Airport capacity, funding issues rank high for airports; airport-based businesses see rising costs of operating
BY Monica L. Rausch, Associate Editor
Be careful what one wishes for...that's what airports are learning. An increase in flights may bring more revenue, but future airport capacity is the top concern managers reported in a survey by AIRPORT BUSINESS.
To handle this increase, airports need a steady source of funding to build the needed infrastructure, and unfortunately Congress and FAA are still debating that one.
For airport-based businesses, the rising costs of doing business — insurance costs, fuel, taxes, and the possibility of user fees — seem to be on most managers' minds. Next are problems in finding and keeping staff, most notably, flight instructors and technicians, and issues with government regulations.
Here's more of what we uncovered in this year's survey.
The projected median number of operations for 1998 in last year's survey was 30,000, but the actual number reported in this year's survey was 48,000, revealing unpredicted growth. Still, managers have a conservative projected median of 45,000 operations for 1999.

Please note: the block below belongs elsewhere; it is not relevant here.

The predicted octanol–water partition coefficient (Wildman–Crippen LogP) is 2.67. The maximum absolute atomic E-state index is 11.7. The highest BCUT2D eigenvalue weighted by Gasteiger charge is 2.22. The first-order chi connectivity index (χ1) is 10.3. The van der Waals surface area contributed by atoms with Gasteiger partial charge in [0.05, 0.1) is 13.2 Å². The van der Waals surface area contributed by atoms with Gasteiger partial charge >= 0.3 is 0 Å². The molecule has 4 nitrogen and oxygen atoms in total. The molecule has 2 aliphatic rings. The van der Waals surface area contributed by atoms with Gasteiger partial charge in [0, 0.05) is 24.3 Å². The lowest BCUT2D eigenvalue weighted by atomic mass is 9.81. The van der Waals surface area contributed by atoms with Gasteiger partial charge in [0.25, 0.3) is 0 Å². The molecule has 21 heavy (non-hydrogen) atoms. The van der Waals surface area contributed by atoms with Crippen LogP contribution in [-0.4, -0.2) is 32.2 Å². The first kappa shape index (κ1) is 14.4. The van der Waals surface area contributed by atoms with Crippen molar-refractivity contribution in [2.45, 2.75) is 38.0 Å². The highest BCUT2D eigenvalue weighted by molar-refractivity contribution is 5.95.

To meet capacity needs, some 52 percent of airports report planning runway projects during the next year, and 26 percent will be working on terminal construction. Sixteen percent are planning construction/renovation for retail purposes.
In estimated capital funding needs for the next 5 years, respondents surveyed tallied a median of $4 million. The U.S. General Accounting Office recently released a report stating that the current annual funding for airports is some $3 billion short of planned development costs.
As for millennium issues, the majority of airports — 95 percent — say their facility will be Y2K compliant by the year 2000. Some 73 percent say they a have a formal Y2K compliance program.
Of the airport-based businesses that responded to our survey, 66 percent were based on general aviation airports. Just under one third purchased aircraft in 1998. Another 41 percent plan to buy one or more aircraft in 1999.
Some 85 percent of airport business managers have access to the Internet; just under one-third offer Internet and e-mail services to customers. Two-thirds of the respondents have a Y2K compliancy program, and 94 percent say they will be ready for the year 2000.
While it is hard to sort out how the DOT money or the funds allocated for consultants, is being spent, this much is clear: No new commercial air service has resulted yet from any of those endeavors.
L ift is not the issue More planes bring growth; keeping the airspace, infrastructure in step is the challenge By John F. Infanger, Editorial Director June 2001 The state of the...
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